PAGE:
Image: Mao K’un Map/Cheng Ho Navigation Chart. Courtesy of Congress Library. Provided by Dr Tai Yew Seng. (Credit: ISEAS - Yusof Ishak Institute)
17 April 2019, Wednesday - Ancient written records have played an important role in our understanding of Southeast Asia’s past. For about a thousand years, volumes of Chinese travel notes and nautical charts accumulated as a result of maritime trade and expeditions have become a rich resource for researchers. These rare documents often provided clues to political interactions, the flow of commodities, and other socio-cultural links between China and Southeast Asia.
Archaeologists working on particular historical periods look to these written records in addition to studying recovered artefacts to obtain more information or to reinforce dating of a site. In his latest research presented at a Nalanda–Sriwijaya Centre (NSC) seminar at ISEAS – Yusof Ishak Institute on 17 April, Visiting Fellow Dr Tai Yew Seng, an archaeologist and specialist in Chinese ceramics proposed a new archaeological dating method using magnetic declination data extracted from historical sources. He added that this method could be particularly useful for a purposefully oriented structure or when the site yielded no datable artefacts.
Dr Tai Yew Seng presenting his latest research on a new archaeological dating method using magnetic declination data extracted from historical sources. (Credit: ISEAS - Yusof Ishak Institute)
For example, while excavating at an ancient Islamic mosque site in a coastal area in Malindi, Kenya, east Africa, Dr Tai discovered that the mosque built atop an earlier one had a 10 degree difference in compass alignment. This variation was considered substantial because it would have affected the Kiblat – the direction of Mecca during Muslim prayer. Dr Tai realized that the revised orientation was due to constant magnetic changes in the Earth’s core, which caused the North Magnetic Pole to move over time. If reliable sources of past magnetic declination can be obtained from navigational documents, it is possible to obtain a probable dating of when the mosque was rebuilt.
To demonstrate this, Dr Tai’s research stemmed from the Ming Dynasty (1368 to 1644) Mao K’un map as a starting point, a Qing Dynasty (1644 to 1911) rutter, the General Compass Bearing (指南正法), as the cutoff point. The date range is from 1400 to 1650. Also, by investigating the dates of Cheng Ho’s overseas missions, Dr Tai attempted to determine the dates when compass bearings were taken. This was done via Ming historical records. But studying these texts could be a complex affair for many researchers as the manner in which information was recorded in the past was at times ambiguous, and inconsistent.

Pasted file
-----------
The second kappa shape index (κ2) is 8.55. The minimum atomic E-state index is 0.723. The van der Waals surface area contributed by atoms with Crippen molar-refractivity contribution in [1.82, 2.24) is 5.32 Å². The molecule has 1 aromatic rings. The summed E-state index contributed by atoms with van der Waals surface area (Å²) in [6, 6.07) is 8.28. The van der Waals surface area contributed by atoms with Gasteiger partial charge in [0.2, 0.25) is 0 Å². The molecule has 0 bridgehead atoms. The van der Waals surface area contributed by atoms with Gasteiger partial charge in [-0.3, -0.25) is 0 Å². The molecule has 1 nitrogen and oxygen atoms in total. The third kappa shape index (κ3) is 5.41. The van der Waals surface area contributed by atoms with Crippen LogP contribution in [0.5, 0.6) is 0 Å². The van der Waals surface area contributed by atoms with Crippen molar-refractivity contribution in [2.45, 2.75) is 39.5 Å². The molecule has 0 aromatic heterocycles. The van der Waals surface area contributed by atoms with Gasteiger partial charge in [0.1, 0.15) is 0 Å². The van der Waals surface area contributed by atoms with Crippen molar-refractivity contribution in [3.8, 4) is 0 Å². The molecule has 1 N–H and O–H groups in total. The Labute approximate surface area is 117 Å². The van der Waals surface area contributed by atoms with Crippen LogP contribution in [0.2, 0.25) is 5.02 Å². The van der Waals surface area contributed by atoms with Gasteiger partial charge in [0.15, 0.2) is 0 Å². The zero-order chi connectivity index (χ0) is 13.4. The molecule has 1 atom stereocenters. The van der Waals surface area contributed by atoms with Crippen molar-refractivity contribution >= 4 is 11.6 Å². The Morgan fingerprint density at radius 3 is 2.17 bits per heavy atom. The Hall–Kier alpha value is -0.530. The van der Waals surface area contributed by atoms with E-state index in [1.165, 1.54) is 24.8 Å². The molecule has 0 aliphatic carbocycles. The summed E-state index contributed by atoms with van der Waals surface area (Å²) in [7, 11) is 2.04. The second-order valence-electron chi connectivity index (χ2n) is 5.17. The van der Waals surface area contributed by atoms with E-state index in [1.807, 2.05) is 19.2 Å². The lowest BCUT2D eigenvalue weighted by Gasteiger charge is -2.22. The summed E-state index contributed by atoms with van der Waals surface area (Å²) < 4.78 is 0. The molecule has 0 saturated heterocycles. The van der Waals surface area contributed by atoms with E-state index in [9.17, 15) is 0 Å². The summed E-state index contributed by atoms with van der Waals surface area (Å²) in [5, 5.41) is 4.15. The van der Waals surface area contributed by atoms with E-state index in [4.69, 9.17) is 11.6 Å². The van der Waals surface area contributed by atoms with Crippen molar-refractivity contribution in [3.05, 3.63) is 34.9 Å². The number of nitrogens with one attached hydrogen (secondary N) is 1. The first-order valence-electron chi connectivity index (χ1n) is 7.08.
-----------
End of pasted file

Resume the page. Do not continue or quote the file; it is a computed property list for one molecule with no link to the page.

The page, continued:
Dr Iain Sinclair is the moderator for the session, with Dr Tai Yew Seng (Credit: ISEAS - Yusof Ishak Institute)
By broadening his analysis into temple stele inscriptions by Cheng Ho, Dr Tai was able to obtain at least two reliable date sources for compass bearings between Kun Lun island (a well-known navigational landmark off the southern coast of Vietnam), and Chi Kan (south coast of Vietnamese). This information was used for comparative plotting. From 1433 to 1649, the bearing from Kun Lun island to Chi Kan changed from 22.5 degrees to 45 degrees. A shifting pattern of the North Magnetic Pole could be derived. This meant a specific formula could be applied to date other sources with compass bearings from Kun Lun island to Chi Kan, which falls within 22.5 degrees, and 45 degrees. This example clearly demonstrated an alternative method for dating sites, or in some cases, even providing a more detailed result than C-14 analysis. According to Dr Tai’s presentation, much information can be obtained by detailed studies of ancient navigational records.
The audience was made up of members of the public, along with representatives from ministries and universities (Credit: ISEAS - Yusof Ishak Institute)
At the end of his presentation, Dr Tai invited the collaboration of other researchers in the creation of a scientific software, which could operate on an algorithm to chart the historical course of the Magnetic North Pole. He clarified during the Q&A session that this undertaking will require vast amounts of archival research of both Chinese and European navigational records, and the collaboration of geologists, and computer programmers. The success of this project would add another useful tool to the arsenal of archaeologists.